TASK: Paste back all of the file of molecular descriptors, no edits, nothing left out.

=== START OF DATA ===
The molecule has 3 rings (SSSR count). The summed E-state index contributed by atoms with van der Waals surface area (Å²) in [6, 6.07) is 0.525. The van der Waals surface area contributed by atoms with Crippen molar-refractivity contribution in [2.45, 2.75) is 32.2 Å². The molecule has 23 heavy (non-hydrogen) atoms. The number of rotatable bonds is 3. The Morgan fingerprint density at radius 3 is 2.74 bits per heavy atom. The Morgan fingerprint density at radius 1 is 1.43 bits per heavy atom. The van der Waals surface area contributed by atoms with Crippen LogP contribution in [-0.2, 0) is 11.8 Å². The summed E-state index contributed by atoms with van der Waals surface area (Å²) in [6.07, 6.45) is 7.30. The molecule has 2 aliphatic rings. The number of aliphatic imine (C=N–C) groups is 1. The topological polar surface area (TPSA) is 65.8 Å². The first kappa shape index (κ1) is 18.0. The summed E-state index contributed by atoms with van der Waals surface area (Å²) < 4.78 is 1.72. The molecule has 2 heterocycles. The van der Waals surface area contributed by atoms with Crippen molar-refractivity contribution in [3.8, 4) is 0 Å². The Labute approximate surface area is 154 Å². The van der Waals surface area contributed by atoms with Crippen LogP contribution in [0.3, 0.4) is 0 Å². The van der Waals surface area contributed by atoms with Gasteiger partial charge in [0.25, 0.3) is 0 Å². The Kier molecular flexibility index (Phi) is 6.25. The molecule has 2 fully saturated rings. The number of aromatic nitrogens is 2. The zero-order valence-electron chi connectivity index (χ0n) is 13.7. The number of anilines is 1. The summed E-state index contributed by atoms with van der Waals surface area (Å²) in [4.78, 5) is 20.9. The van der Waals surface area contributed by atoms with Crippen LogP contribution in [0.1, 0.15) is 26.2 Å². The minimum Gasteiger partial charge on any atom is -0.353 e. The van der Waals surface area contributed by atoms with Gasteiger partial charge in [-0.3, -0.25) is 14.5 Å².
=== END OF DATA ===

The molecule has 3 rings (SSSR count). The summed E-state index contributed by atoms with van der Waals surface area (Å²) in [6, 6.07) is 0.525. The van der Waals surface area contributed by atoms with Crippen molar-refractivity contribution in [2.45, 2.75) is 32.2 Å². The molecule has 23 heavy (non-hydrogen) atoms. The number of rotatable bonds is 3. The Morgan fingerprint density at radius 3 is 2.74 bits per heavy atom. The Morgan fingerprint density at radius 1 is 1.43 bits per heavy atom. The van der Waals surface area contributed by atoms with Crippen LogP contribution in [-0.2, 0) is 11.8 Å². The summed E-state index contributed by atoms with van der Waals surface area (Å²) in [6.07, 6.45) is 7.30. The molecule has 2 aliphatic rings. The number of aliphatic imine (C=N–C) groups is 1. The topological polar surface area (TPSA) is 65.8 Å². The first kappa shape index (κ1) is 18.0. The summed E-state index contributed by atoms with van der Waals surface area (Å²) < 4.78 is 1.72. The molecule has 2 heterocycles. The van der Waals surface area contributed by atoms with Crippen molar-refractivity contribution in [3.8, 4) is 0 Å². The Labute approximate surface area is 154 Å². The van der Waals surface area contributed by atoms with Crippen LogP contribution in [0.3, 0.4) is 0 Å². The van der Waals surface area contributed by atoms with Gasteiger partial charge in [0.25, 0.3) is 0 Å². The Kier molecular flexibility index (Phi) is 6.25. The molecule has 2 fully saturated rings. The number of aromatic nitrogens is 2. The zero-order valence-electron chi connectivity index (χ0n) is 13.7. The number of anilines is 1. The summed E-state index contributed by atoms with van der Waals surface area (Å²) in [4.78, 5) is 20.9. The van der Waals surface area contributed by atoms with Crippen LogP contribution in [0.1, 0.15) is 26.2 Å². The minimum Gasteiger partial charge on any atom is -0.353 e. The van der Waals surface area contributed by atoms with Gasteiger partial charge in [-0.3, -0.25) is 14.5 Å².